Programs for Students
NREL’s education programs promote science, technology, engineering, and mathematics (STEM) using clean energy technologies to capture student interest.
STEM Education Programs
Certified science educators provide hands-on learning experiences for students at NREL. These activities provide fun and imaginative ways to learn about the science of renewable energy and energy efficiency.
Student programs for grades 4–12 are offered regularly 9:30–11 a.m. and noon–1:30 p.m. at NREL’s education center. Please contact us for more information. The maximum group size is 30 students to three chaperones; the minimum group size is 15 students to one chaperone. Reservations must be made at least one month in advance.
Elementary Program – Watts Up with Electricity?
Students in grades 4-5, learn how electricity is generated or converted and discover the relationship between magnetism and electricity. In addition to a multimedia presentation, students experience hands-on activities such as hand-crank generators, solar power experiments, and wind farm modeling.
Middle School Program – Exploring Energy Efficiency and Renewable Energy
Students in grades 6–8, are introduced to how energy is currently produced in the United States and the scope of Americans' annual energy use. Students learn how NREL researches and develops renewable energy and energy efficiency technologies and transfers this knowledge to companies and manufacturers to address the nation's energy and environmental goals. Activities include photovoltaic (solar) panel experiments, solar resource assessments using solar-powered meters, testing the efficiency of different lighting options, and constructing a wind farm model.
High School Program – Energy in Today's Global Society
Students are introduced to ongoing energy related environmental problems. Students are then introduced to renewable energy research and technology being developed at NREL and the potential impact. Students also are introduced to a variety of science, technology, and mathematics career paths.
For lesson plans, projects, and other activities for grades K–12 on energy- and environment-related topics, visit the Climate Literacy and Energy Awareness Network.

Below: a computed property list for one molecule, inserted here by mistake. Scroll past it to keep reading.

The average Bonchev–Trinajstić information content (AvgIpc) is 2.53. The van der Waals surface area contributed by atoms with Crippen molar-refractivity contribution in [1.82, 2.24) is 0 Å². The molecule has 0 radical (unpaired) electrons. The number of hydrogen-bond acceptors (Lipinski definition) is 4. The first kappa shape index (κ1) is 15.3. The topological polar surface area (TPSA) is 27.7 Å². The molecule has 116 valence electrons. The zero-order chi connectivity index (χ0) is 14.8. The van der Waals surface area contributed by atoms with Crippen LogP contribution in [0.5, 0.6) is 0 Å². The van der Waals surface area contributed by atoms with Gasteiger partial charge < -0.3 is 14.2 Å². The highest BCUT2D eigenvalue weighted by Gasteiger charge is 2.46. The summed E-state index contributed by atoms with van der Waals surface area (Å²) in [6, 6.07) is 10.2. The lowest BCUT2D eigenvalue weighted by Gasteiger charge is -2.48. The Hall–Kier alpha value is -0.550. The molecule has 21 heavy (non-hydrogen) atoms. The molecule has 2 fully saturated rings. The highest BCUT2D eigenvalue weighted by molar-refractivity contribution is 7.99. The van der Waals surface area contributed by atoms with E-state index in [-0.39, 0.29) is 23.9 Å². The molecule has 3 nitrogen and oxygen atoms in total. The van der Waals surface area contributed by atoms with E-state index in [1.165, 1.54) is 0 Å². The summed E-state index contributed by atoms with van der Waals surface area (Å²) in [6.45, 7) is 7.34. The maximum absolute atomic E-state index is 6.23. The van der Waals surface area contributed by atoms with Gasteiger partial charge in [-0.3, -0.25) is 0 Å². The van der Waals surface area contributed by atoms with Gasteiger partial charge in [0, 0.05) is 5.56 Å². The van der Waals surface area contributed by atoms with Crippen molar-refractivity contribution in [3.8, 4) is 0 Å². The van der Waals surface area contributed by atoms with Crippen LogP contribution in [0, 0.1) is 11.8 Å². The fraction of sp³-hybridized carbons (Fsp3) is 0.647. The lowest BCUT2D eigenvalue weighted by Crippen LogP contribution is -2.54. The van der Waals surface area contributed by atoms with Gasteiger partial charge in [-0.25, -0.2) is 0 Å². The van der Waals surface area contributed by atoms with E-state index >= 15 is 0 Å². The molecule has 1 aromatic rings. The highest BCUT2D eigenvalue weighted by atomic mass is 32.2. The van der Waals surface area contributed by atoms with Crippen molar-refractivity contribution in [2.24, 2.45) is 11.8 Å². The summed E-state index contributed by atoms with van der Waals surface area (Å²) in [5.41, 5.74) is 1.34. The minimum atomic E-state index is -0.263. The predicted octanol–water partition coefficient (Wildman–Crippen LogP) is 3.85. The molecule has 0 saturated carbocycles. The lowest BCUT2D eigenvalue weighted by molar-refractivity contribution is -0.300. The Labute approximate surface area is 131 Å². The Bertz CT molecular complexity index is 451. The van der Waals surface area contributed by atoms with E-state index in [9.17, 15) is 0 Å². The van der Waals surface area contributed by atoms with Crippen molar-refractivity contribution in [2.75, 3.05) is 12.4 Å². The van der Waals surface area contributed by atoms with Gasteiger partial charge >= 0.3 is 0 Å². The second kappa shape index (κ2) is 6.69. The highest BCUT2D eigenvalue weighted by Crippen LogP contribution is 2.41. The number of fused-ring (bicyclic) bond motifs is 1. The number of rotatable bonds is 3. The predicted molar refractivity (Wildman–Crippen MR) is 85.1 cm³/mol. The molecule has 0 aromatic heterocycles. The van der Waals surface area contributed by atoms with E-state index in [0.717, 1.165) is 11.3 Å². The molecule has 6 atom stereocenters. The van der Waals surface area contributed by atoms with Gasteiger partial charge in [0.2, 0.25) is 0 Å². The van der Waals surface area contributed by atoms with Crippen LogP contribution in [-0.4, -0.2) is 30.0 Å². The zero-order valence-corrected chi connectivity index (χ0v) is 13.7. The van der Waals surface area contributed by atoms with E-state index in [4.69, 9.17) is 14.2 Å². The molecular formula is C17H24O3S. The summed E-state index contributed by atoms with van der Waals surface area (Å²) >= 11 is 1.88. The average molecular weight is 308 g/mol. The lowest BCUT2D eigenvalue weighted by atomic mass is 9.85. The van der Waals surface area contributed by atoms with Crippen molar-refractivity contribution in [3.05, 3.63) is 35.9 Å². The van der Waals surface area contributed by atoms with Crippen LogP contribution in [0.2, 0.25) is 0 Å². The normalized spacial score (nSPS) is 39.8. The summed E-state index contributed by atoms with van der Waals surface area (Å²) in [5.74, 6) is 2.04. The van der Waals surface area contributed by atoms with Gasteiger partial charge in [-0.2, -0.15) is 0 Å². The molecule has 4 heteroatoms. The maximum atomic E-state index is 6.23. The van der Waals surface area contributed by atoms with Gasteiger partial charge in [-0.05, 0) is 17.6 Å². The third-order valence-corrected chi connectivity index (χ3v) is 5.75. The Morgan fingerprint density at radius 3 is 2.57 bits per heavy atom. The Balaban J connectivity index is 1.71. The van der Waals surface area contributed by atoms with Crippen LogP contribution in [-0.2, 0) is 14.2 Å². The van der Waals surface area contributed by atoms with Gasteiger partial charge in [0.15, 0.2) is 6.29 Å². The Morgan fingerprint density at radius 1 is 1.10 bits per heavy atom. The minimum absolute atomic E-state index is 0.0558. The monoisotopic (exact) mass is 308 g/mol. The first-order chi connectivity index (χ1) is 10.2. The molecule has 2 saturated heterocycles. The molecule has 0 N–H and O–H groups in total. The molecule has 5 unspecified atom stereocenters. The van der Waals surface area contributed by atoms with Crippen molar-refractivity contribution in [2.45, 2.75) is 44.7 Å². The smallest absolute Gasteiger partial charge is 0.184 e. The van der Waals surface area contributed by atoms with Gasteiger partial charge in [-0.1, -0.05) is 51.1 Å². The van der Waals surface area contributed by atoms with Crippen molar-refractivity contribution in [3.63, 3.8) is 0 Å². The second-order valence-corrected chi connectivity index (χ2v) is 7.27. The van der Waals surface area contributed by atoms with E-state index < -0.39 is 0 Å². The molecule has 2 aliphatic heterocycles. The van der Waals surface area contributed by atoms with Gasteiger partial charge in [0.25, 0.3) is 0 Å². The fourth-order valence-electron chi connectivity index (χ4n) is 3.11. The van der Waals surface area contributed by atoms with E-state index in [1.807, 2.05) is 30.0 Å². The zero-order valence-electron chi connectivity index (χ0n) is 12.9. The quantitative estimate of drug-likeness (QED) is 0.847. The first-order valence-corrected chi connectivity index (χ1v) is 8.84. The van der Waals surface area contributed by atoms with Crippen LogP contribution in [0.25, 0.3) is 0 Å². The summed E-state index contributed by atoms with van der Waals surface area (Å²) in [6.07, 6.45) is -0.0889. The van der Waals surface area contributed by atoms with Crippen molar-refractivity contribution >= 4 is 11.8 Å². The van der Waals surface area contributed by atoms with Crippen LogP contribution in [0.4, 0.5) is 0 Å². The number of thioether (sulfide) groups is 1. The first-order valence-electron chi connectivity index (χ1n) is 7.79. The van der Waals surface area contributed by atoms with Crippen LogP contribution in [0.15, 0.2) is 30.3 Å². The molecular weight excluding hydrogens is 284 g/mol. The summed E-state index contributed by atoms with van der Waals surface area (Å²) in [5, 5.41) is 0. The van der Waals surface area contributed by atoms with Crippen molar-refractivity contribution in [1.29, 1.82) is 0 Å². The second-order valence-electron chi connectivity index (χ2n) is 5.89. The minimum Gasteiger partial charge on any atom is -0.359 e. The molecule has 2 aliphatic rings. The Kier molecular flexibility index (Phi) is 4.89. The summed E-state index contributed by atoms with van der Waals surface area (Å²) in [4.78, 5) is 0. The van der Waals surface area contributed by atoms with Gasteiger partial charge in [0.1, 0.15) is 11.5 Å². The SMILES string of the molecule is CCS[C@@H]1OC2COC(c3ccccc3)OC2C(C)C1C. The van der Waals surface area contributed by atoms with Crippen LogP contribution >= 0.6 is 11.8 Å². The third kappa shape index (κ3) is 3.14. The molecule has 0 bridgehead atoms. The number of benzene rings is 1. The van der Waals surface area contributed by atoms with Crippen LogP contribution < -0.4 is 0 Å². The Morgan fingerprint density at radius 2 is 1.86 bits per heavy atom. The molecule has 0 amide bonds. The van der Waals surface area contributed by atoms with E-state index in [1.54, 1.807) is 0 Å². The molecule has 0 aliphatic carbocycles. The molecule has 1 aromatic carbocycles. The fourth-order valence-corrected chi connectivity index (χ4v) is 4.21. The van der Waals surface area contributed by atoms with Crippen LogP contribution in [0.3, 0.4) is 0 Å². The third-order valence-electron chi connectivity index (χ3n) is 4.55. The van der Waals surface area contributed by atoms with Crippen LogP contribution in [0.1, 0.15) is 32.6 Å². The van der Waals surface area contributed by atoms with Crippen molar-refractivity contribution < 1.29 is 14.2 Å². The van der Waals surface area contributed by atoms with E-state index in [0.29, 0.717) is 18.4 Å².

Visit our Energy Basics website for information about the basics of renewable energy and energy efficiency technologies.
Model Car Competition
NREL's model car competition is a classroom-based, hands-on educational program for 6th, 7th, and 8th grade students. Student teams apply math, science, and creativity to construct solar and battery-powered model cars. The vehicles are raced in interscholastic competitions hosted within their schools, states, or regions.
High School Science Bowl
NREL sponsors the annual Colorado Regional High School Science Bowl where teams are quizzed on a variety of math and science topics. The winning team receives an all-expense paid trip to the U.S. Department of Energy's (DOE) National Science Bowl in Washington, D.C.
Collegiate Wind Competition
NREL hosts the annual Collegiate Wind Competition, funded by the DOE. This competition challenges teams of undergraduate students from a variety of programs to offer a unique solution to a complex wind energy challenge. The competition provides each student with real-world experience as they prepare to enter the wind industry workforce.
Undergraduate and Graduate Programs
Wind for Schools
NREL manages DOE's Wind for Schools project with a mission to develop a future wind energy workforce. College students are encouraged to join Wind Application Centers to serve as project consultants for small wind turbine installations at rural elementary and secondary schools. More than 145 systems have been installed at host schools across 12 states.
Advanced Energy Systems Graduate Program
This interdisciplinary Colorado School of Mines graduate program prepares researchers and energy professionals to address complex infrastructure, economic, and environmental challenges. The doctoral program includes two 12-week rotations at NREL, where Ph.D. students learn about the latest in energy analysis, technologies, and science while working with NREL researchers, industry partners, and innovators. Doctoral students work directly with NREL researchers and are co-supervised by Colorado School of Mines facility and NREL researchers. A non-thesis master’s degree option offers recent graduates and energy professionals similar access to core courses, joint Mines-NREL seminars, networking, professional development, and recruiting opportunities in industry and government. Learn more and apply through the Colorado School of Mines website.